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sacrament, blood of the covenant, nonlethal, atonement, Tshuvah, scape-goating

Violence of one kind or another dominates the news every day. Violence in homes, schools, communities and nations destroys the well-being of life for countless people all over the world. With the possible spread of nuclear weapons, the capacity for violence even threatens the very existence of human life on the planet. Yet, the belief persists that either lethal violence or the threat of lethal violence is the only possible remedy, the only direction hope can pursue. A French anthropologist, René Girard, in the late twentieth century challenged this belief. He said, "The definitive renunciation of violence . . . will become for us the condition . . . for the survival of humanity itself and for each one of us." 1 Girard insisted that Jesus' nonviolence, based on a theme from the Hebrew Scriptures, was a breakthrough in human history that could now determine the survival of human civilization. Why have the Christian churches, the followers of Jesus, not proclaimed this hope more effectively?

This claim of Girard's leaves Christians asking, "How should we change our ways to make the promise of Jesus' nonviolent love more central to our worship and living?" The answer might be to rethink our central sacrament of eucharist or holy communion. If the central sacrament of the Christian churches were a celebration of nonlethal love for neighbors and enemies, it would be a significant force for peace and compassion in the world. This change would depend on recovering the original meaning of Jesus' words to [End Page 459] his disciples at the Last Supper. It would be a valid response to Jesus' last request of his disciples: "Do this in remembrance of me" (Lk. 22:19). 2

During the Last Supper Jesus referred to his death as the pouring out of the blood of the covenant (Mk. 14:24). Those words have been interpreted as referring to his death as a scapegoating event, a substitute sacrifice of Jesus to satisfy God's need for retributive justice. Matthew and other New Testament authors add to Jesus' words and expand on the scapegoating theme. Matthew adds the phrase, "for the forgiveness of sins" (Mt. 26:28), but this explanation is missing from the words of institution in both Mark and Luke. As far as we can see, scapegoating atonement was not central to Jesus' teachings about the covenant. It is possible, and even likely, that the classic words of institution of the sacrament referred to Jesus' belief in the nonlethal love that was central to his understanding of the covenant. All three Synoptic Gospels add a reference by Jesus to the coming of the Reign of God after his death. The Reign was a condition of human life lived in covenant with God, not limited to a state of private forgiveness for believers. For Jesus, the blood of the covenant very likely referred to the blood that he would shed in keeping the law of the covenant. The same meaning applies to his reference to his body broken for us. If this was what Jesus meant in his words at the Last Supper, the sacrament of eucharist or holy communion should be a sacrament of nonlethal love. (Note that the term "nonlethal love" clearly excludes killing, whereas "nonviolence" appears to exclude legitimate force that does not intend killing. The sacrament might be called "the sacrament of mercy" if the nonlethal connotation were clearly understood.)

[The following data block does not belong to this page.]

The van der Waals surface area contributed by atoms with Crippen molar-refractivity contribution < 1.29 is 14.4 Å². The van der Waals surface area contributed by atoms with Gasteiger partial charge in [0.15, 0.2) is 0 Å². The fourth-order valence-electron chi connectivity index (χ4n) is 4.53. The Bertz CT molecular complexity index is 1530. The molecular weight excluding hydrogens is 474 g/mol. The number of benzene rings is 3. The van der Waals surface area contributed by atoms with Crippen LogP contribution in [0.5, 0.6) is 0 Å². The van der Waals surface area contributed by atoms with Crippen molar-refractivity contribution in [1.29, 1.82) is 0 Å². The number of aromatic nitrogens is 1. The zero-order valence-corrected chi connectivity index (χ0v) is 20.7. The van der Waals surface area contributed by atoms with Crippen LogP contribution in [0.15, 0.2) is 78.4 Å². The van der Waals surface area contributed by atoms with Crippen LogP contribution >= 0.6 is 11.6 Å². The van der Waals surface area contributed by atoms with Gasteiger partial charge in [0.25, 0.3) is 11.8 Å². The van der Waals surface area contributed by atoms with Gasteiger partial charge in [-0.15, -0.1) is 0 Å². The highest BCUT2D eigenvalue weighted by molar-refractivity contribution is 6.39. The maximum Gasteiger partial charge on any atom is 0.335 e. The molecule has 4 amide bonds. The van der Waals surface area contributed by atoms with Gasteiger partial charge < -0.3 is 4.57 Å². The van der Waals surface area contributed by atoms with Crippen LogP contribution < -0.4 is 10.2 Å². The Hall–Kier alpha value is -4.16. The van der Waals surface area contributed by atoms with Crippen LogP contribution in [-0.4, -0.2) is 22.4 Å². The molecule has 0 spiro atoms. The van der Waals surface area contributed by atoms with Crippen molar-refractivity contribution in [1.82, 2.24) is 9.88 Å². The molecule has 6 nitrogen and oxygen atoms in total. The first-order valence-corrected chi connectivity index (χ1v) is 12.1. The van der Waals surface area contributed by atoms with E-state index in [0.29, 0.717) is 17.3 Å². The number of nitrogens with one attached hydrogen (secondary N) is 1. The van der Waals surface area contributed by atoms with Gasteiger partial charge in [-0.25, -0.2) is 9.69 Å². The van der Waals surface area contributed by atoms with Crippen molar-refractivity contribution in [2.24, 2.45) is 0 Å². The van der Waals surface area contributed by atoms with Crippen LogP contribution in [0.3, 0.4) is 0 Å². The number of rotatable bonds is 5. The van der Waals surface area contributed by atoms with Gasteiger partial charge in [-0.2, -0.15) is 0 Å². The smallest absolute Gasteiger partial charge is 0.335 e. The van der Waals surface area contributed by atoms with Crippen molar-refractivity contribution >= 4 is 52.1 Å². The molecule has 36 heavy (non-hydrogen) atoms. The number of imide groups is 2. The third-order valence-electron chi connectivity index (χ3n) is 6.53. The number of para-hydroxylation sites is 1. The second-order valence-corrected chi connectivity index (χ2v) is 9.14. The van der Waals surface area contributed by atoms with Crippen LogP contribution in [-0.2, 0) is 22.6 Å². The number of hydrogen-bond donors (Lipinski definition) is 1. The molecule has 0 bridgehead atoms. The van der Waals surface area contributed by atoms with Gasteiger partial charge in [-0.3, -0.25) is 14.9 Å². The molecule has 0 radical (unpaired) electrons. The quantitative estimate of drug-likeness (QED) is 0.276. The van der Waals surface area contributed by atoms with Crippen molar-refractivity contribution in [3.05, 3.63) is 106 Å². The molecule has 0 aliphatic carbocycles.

In order to help church members recover an understanding of the sacrament, the meaning of Jesus' death and the meaning of the sacrament should be interpreted in light of the biblical theology of covenant and its central gospel of atonement. Jesus, after all, was explicitly speaking about the covenant, and atonement has always been a central issue in the understanding of the sacrament.

According to the scriptures, God makes covenants with people and with the whole creation (in the Noachic covenant), and in these covenants God promises to be faithful in loving the earth and its people—providing that [End Page 460] people, in turn, live as God intends them to live by keeping the law of...


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pp. 459-464
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